Although associated with longstanding European cafe traditions, espresso is a resolutely modern invention. Using machinery developed in Italy around the turn of the 20th century, the process brews coffee at “express” speed—about thirty seconds per cup—by forcing hot water through finely ground coffee at high pressure. The result is a small shot of very strong coffee that masks the defects of cheaper robusta blends. By the 1930s, Italian manufacturers were producing machines that could produce 1,000 cups an hour. A bevy of espresso-based drinks, from caffe lattes to macchiatos and cappuccinos—were perfected in European cafes but only belatedly introduced to the American market.
After the Boston Tea Party and the War of 1812 helped sour America’s taste for tea, coffee became something of a national drink, consumed by Wall Street businessmen, small-town shop owners, Civil War soldiers in their camps and cowboys on the range. Coffee’s use as a staple of military rations was also the source of an oft-repeated but unlikely story; that the phrase “Cup of Joe” can be traced back to Josephus Daniels, a U.S. Naval Secretary who banned drinks stronger than coffee from every officers’ mess. More likely, “joe” comes from a shortening of jamoke, itself a hybrid of java and mocha.
Caffeine, a bitter crystalline alkaloid compound that serves as a natural pesticide for the coffee plant, gives coffee both its kick and its controversy. Ever since it was first isolated in 1820, caffeine has been the focus of speculation and scientific experimentation concerning coffee’s potential health hazards. In 1906 Ludwig Roselius, a German merchant, patented the first process for extracting caffeine from green coffee beans. He sold his tamed, decaffeinated beans under a series of different names; in Germany as “Kaffee Hag,” in the United States as “Dekafa” and in France as “Sanka” (from the French “sans caffeine”). “Decaf” was quickly followed by the first instant coffees, made by industrially drying brewed coffee. The resulting powders and flakes joined the cylindrical canned grounds that defined the 20th-century American coffee landscape, with brands like Nescafe, Folgers, Taster’s Choice and Maxwell House.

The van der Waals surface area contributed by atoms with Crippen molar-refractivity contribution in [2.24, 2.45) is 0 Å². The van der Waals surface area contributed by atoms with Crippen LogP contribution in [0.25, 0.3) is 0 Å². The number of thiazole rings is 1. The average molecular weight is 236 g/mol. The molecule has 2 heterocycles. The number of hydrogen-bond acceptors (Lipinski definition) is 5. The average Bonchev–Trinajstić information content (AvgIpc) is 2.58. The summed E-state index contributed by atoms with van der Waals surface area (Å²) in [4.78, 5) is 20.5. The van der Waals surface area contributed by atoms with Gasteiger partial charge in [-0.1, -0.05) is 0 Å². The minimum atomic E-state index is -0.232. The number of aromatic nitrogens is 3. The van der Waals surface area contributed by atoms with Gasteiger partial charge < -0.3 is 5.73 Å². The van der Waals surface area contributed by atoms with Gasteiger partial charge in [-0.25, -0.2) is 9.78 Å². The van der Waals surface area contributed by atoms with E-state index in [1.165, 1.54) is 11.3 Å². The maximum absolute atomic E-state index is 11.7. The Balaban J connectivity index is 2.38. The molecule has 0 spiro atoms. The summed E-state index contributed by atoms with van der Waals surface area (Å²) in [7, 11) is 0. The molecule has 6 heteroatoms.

Coffee, combined with international politics and global trade, has sometimes produced a bitter brew. Cartels, stockpiles, quotas and competitive pricing shaped the coffee industry from the late 19th century onward. Nations such as the United States worked to secure stable, cheap supplies while the governments of producing countries, with Brazil in the lead, sought to maximize their profit. In Central America, many coffee producers profited from vast landholdings but created poor working conditions that left the region ripe for revolutionary activism. By the mid-1980s, a number of specialty coffee producers in the United States and Europe began to investigate ways to ensure their beans were grown in ways that supported the workers who picked them. In 1985 American roasters formed Equal Exchange, which sourced coffee from the pro-worker Sandanista party in Nicaragua. The first Fair Trade certification initiative for coffee was launched in the Netherlands in 1988. The certification first gained popularity with smaller roasters and buyers, but in 2009 Starbucks became the world’s largest buyer of Fair Trade coffee.
Although associated with the global Starbucks coffee chain, the frappuccino, a milkshake-like blend of coffee, sugar, milk and ice, was invented in 1992 at the Boston chain Coffee Connection—who played off a local term for milkshake. Two years later, the chain was bought by expanding coffee powerhouse Starbucks. Founded in Seattle in 1971, Starbucks was a successful local roaster and spice shop when it opened its first espresso bar in 1984. Three years later, Howard Schultz, a former marketing director for Starbucks, bought out the chain and began its renaissance as an espresso-fueled national chain offering comfortable neighborhood gathering places. Over the next 25 years Starbucks expanded across the U.S. and around the world, operating nearly 21,000 shops by 2013.